Noticed it also responds to stuff I don't think of as fuel. The AT modulator was bad, leaking ATF into the balance tube occasionally until I replaced it last month. I was taking a drive and saw the gauge suddenly drop to 10. Looked in the rearview and saw a cloud of blue smoke. Guess the engine had just sucked in a gob.

     

    Share this post


    Link to post
    Share on other sites
    10 hours ago, Stanley said:

    My A/F meter flips around when it's first started and the engine is cold. Don't know if it's because the sensor hasn't warmed up or if it's due to the mix being irregular because the intake runners haven't warmed up. Or maybe both. Once the engine has run about 15 seconds the meter is steady and the numbers on the gauge respond instantly with adjustment of the choke lever. Kind of handy (with the SU's) to avoid running too rich or lean at startup. Need to adjust the lever several times to keep AFR where I want it until it warms up.

    Noticed it also responds to stuff I don't think of as fuel. The AT modulator was bad, leaking ATF into the balance tube occasionally until I replaced it last month. I was taking a drive and saw the gauge suddenly drop to 10. Looked in the rearview and saw a cloud of blue smoke. Guess the engine had just sucked in a gob.

     

    Yes the heater needs to heat up the sensor so the initial readings might be off. Containment’s will ruin a sensor . Coolant from a HG failure will do it for sure, but oil will ruin the sensor too. 

    Share this post


    Link to post
    Share on other sites
    10 hours ago, Stanley said:

    My A/F meter flips around when it's first started and the engine is cold. Don't know if it's because the sensor hasn't warmed up or if it's due to the mix being irregular because the intake runners haven't warmed up. Or maybe both.

    Yeah, I'm not surprised the first couple seconds are unreliable. After that though, it sounds like it tracks the mixture very nicely. That's cool. I wish I had something like that installed.

    But back to the point I was trying to make originally... People talk about the mixture oscillating quickly between rich and lean. I propose that the only reason that's occurring is the control system is MAKING that occur. And that's because that's the only way they can measure the mixture. They are using a narrow band sensor and shooting for "an average" mixture at stoichiometric.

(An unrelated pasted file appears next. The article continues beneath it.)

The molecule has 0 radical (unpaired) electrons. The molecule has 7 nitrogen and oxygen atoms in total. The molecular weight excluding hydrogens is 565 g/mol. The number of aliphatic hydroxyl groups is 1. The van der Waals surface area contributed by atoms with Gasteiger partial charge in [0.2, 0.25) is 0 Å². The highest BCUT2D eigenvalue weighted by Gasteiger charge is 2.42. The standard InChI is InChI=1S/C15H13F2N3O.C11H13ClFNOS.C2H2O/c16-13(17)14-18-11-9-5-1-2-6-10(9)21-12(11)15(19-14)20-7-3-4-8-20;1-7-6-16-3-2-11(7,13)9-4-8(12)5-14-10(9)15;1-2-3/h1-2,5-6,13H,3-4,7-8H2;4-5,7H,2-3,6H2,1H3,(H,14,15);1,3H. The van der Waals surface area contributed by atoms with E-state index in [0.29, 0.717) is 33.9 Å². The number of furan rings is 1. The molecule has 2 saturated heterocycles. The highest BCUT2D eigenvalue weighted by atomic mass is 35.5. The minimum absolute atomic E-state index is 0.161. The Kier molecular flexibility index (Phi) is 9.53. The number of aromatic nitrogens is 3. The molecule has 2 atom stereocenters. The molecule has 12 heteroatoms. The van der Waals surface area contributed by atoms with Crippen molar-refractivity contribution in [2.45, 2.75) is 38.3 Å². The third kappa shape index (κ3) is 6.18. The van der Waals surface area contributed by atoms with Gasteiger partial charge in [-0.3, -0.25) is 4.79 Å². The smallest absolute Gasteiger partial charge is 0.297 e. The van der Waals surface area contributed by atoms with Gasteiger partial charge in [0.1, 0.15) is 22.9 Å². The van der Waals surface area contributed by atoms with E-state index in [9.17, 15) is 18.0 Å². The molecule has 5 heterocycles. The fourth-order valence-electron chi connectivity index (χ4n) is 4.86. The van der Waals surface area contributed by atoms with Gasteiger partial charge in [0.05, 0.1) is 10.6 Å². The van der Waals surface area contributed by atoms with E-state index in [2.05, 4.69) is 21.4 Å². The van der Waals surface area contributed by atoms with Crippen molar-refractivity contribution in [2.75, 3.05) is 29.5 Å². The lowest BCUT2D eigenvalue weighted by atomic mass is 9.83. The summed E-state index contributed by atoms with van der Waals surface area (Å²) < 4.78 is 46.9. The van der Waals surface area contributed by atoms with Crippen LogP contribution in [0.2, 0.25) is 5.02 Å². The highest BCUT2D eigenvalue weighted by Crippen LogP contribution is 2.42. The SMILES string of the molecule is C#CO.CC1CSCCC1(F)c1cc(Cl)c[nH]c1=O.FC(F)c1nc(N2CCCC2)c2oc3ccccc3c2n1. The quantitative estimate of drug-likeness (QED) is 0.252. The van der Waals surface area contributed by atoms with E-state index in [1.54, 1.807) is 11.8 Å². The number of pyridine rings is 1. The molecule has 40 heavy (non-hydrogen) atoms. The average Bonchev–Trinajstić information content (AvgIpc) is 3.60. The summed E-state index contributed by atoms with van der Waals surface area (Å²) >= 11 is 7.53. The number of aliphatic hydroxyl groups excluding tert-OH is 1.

If you stick an O2 sensor in the Z's exhaust stream and hold the engine condition steady, then you will measure a steady voltage out of the sensor. It won't be flipping around. It will probably be pegged rich, or pegged lean, but it'll be steady.   LOL 

    Share this post


    Link to post
    Share on other sites

    That's the advantage of a simple display like this:  to see if there is a pattern in the exhaust for the different throttle settings.  It should be an overall steady value until you press the throttle pedal enough to operate the TPS, then you ought to see the display change to a slightly lean indication for mid-throttle, then richer for an open throttle, then back to rich at idle.  If your AFM and ECU are operating correctly, the display should be fairly steady otherwise.

    Share this post


    Link to post
    Share on other sites

    I think what I'd like to see is scientific PROOF that you can quantify the FR in the intake manifold be measuring the oxygen in the exhaust.  Just because lots of people use it (either the narrow-or wide-ban sesor and AFR gauge) doesn't mean it works and is accurate and recise. 

    Share this post


    Link to post
    Share on other sites

    6 hours ago, TomoHawk said:

    I think what I'd like to see is scientific PROOF that you can quantify the FR in the intake manifold be measuring the oxygen in the exhaust.  Just because lots of people use it (either the narrow-or wide-ban sesor and AFR gauge) doesn't mean it works and is accurate and recise. 

    All modern closed loop systems are built around O2 sensors. The fueling is modulated by the ECU based on the O2 sensors. If it didn't work and was unreliable than it wouldn't be the default engine model. Everything from Ford to Ferrari to Bugatti do it this way...unless I am mistaken.

    Share this post


    Link to post
    Share on other sites
    11 hours ago, TomoHawk said:

     Just because lots of people use it (either the narrow-or wide-ban sesor and AFR gauge) doesn't mean it works and is accurate and recise. 

    Lots of people? How about every modern car manufacturer. Its what passes emission standards and gives you modern gas mileage values. Because it works.

    • Like 1

    Share this post


    Link to post
    Share on other sites

    The point is that people claim the sensor/gauge combination give an accurate and precise  measurement, which it can't.  It's based in faulty presumptions, and the engine is controlled by high-speed electronics to get an "average" that just happens to be acceptable.

    You might as well measure the AFR from the temperature of the tyres. Or, you might as well make the claim of a "clean-burning fuel,"  when the sole purpose of the internal-combustion engine is to burn fuel to create carbon dioxide and water, and nitrogen compounds.